[RESOLVED]Model Validation Exceptions

Is there anyway I can use model data annotations as just a warning, without too much coding to override?  In other words the message won’t stop progress but clearly warns user of consequences?

you can use jquery alert for warnings instead

Model validation uses JQuery validation plugin. You can use the plugin directly to post the page along with errors. Please see the attached stack overflow post for two ways of doing this

jQuery validation plugin: how can I treat errors as warnings and allow form submit?

create

  • A custom data annotation attribute for all view models supporting the warning type of validation;
  • A known base class which the view models will inherit from;
  • We’ll have to duplicate the logic in JavaScript for each custom attribute.

Please note that the code below just illustrates the approach and I have to assume quite a lot of things without knowing the full context.

View Model

In this scenario it’s best to separate a view model from an actual model which is a good idea anyway. One possible approach is to have a base class for all view models which support warnings:

public abstract class BaseViewModel
{
    public bool IgnoreWarnings { get; set; }
}

The key reason a model needs to be separate is that there’s little sense in storing the 

IgnoreWarnings

property in your database.

Your derived view model will then look as follows:

public class YourViewModel : BaseViewModel
{
    [Required]
    [StringLengthWarning(MaximumLength = 5, ErrorMessage = "Your Warning Message")]
    public string YourProperty { get; set; }
}

StringLengthWarning

 is a custom data annotation attribute for server and client-side validation. It just supports the maximum length and can easily be extended with any other necessary properties.

Data Annotation Attribute

The core of the attribute is 

IsValid(value, validationContext

 method.

[AttributeUsage(AttributeTargets.Property | AttributeTargets.Field, AllowMultiple = false, Inherited = true)]
public class StringLengthWarningAttribute : ValidationAttribute, IClientValidatable 
{
    public int MaximumLength { get; set; }

    public override bool IsValid(object value)
    {
        return true;
    }

    protected override ValidationResult IsValid(object value, ValidationContext validationContext)
    {
        var model = validationContext.ObjectInstance as BaseViewModel;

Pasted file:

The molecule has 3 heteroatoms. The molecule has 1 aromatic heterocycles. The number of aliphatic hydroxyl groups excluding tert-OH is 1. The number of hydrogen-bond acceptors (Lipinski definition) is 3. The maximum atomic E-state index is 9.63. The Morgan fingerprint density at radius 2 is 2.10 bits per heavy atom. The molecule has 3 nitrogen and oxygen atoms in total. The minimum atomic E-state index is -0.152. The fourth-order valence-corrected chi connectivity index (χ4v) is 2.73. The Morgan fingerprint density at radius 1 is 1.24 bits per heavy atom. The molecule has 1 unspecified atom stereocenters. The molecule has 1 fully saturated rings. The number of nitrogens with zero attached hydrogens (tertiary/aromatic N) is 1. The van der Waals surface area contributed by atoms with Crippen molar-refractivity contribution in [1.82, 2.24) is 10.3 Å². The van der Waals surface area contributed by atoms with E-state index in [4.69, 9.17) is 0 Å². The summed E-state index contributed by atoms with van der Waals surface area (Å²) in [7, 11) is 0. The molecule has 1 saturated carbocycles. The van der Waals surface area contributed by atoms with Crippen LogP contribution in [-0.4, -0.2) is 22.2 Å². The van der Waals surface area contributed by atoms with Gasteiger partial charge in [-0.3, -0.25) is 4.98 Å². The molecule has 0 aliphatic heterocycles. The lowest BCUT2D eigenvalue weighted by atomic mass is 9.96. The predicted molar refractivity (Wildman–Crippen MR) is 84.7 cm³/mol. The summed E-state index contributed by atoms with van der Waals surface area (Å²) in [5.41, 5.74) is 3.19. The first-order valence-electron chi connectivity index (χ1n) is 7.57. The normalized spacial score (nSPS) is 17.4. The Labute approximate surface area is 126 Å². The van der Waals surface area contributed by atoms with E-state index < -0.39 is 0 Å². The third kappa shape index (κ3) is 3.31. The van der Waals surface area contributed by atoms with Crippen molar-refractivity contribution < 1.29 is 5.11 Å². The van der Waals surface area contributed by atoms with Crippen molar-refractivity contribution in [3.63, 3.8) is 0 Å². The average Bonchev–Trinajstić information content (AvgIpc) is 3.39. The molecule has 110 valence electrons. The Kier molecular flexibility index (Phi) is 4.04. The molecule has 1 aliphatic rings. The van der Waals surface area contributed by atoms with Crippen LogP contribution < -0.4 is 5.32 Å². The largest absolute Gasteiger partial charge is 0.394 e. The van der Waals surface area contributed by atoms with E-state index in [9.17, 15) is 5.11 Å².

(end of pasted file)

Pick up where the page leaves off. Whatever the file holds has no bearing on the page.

var str = value as string;
        if (!model.IgnoreWarnings && (string.IsNullOrWhiteSpace(str) || str.Length > MaximumLength))
            return new ValidationResult(ErrorMessage);
        return base.IsValid(value, validationContext);
    }

    public IEnumerable<ModelClientValidationRule> GetClientValidationRules(ModelMetadata metadata, ControllerContext context)
    {
        yield return new StringLengthWarningValidationRule(MaximumLength, ErrorMessage);
    }
}

The attribute implements 

IClientValidatable

 and utilizes a custom client validation rule:

public class StringLengthWarningValidationRule : ModelClientValidationRule
{
    public StringLengthWarningValidationRule(int maximumLength, string errorMessage)
    {
        ErrorMessage = errorMessage;
        ValidationType = "stringlengthwarning";
        ValidationParameters.Add("maximumlength", maximumLength);
        ValidationParameters.Add("ignorewarningsfield", "IgnoreWarnings");
    }
}

lient-side JavaScript

Finally, to make it work, you’ll need the following JavaScript referenced from your view:

$(function () {
    $.validator.addMethod('stringlengthwarning', function (value, element, params) {
        var maximumlength = params['maximumlength'];
        var ignorewarningsfield = params['ignorewarningsfield'];

        var ctl = $("#" + ignorewarningsfield);
        if (ctl == null || ctl.is(':checked'))
            return true;
        return value.length <= maximumlength;
    });

    $.validator.unobtrusive.adapters.add("stringlengthwarning", ["maximumlength", "ignorewarningsfield"], function (options) {
        var value = {
            maximumlength: options.params.maximumlength,
            ignorewarningsfield: options.params.ignorewarningsfield
        };
        options.rules["stringlengthwarning"] = value;
        if (options.message) {
            options.messages["stringlengthwarning"] = options.message;
        }
    });

}(jQuery));

The JavaScript makes some assumptions you might want to revisit (the check-box name, etc).

UPDATE: HTML Helpers

To display the validation messages separately for errors and warnings, a couple of helpers will be necessary. The following class provides a sample:

public static class  MessageHelpers
{
    public static MvcHtmlString WarningMessageFor<TModel, TProperty>(this HtmlHelper<TModel> htmlHelper, Expression<Func<TModel, TProperty>> expression)
    {
        if (htmlHelper.ViewData.ModelState["IgnoreWarnings"] != null)
            return htmlHelper.ValidationMessageFor(expression);
        return MvcHtmlString.Empty;
    }

    public static MvcHtmlString ErrorMessageFor<TModel, TProperty>(this HtmlHelper<TModel> htmlHelper, Expression<Func<TModel, TProperty>> expression)
    {
        if (htmlHelper.ViewData.ModelState["IgnoreWarnings"] == null)
            return htmlHelper.ValidationMessageFor(expression);
        return MvcHtmlString.Empty;
    }
}

In the view they can be used as usual:

        @Html.EditorFor(model => model.YourProperty)
        @Html.ErrorMessageFor(model => model.YourProperty)
        @Html.WarningMessageFor(model => model.YourProperty)
 

I’m definitely into View Models and VM inheritance, however, that is a ton of code for a warning….   I see this solution as a long term framework enhancement.

I like the JQUERY validation idea as well. 

And finally, I’ll hop over to Stackoverflow too..

Thanks folks! :)

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